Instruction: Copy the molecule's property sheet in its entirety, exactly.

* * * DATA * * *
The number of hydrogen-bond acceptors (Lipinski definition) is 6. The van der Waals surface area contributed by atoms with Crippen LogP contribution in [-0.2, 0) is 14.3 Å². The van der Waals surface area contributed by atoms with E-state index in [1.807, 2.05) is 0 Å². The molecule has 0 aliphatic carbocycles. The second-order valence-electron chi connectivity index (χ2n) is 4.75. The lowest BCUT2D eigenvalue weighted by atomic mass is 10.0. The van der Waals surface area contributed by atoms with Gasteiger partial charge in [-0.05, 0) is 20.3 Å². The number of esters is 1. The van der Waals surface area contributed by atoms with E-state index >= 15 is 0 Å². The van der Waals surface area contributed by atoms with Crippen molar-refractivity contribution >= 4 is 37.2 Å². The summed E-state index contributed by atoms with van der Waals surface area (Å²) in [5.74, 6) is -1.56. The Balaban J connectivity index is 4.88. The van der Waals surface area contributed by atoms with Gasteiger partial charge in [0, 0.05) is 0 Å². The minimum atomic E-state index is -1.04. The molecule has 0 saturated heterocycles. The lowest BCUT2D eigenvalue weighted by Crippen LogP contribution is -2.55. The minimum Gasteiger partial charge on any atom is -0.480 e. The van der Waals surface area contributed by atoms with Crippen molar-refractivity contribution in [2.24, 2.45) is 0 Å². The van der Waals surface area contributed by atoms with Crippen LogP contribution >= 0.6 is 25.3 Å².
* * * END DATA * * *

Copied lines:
The number of hydrogen-bond acceptors (Lipinski definition) is 6. The van der Waals surface area contributed by atoms with Crippen LogP contribution in [-0.2, 0) is 14.3 Å². The van der Waals surface area contributed by atoms with E-state index in [1.807, 2.05) is 0 Å². The molecule has 0 aliphatic carbocycles. The second-order valence-electron chi connectivity index (χ2n) is 4.75. The lowest BCUT2D eigenvalue weighted by atomic mass is 10.0. The van der Waals surface area contributed by atoms with Gasteiger partial charge in [-0.05, 0) is 20.3 Å². The number of esters is 1. The van der Waals surface area contributed by atoms with E-state index >= 15 is 0 Å². The van der Waals surface area contributed by atoms with Crippen molar-refractivity contribution >= 4 is 37.2 Å². The summed E-state index contributed by atoms with van der Waals surface area (Å²) in [5.74, 6) is -1.56. The Balaban J connectivity index is 4.88. The van der Waals surface area contributed by atoms with Gasteiger partial charge in [0, 0.05) is 0 Å². The minimum atomic E-state index is -1.04. The molecule has 0 saturated heterocycles. The lowest BCUT2D eigenvalue weighted by Crippen LogP contribution is -2.55. The minimum Gasteiger partial charge on any atom is -0.480 e. The van der Waals surface area contributed by atoms with Crippen molar-refractivity contribution in [2.24, 2.45) is 0 Å². The van der Waals surface area contributed by atoms with Crippen LogP contribution >= 0.6 is 25.3 Å².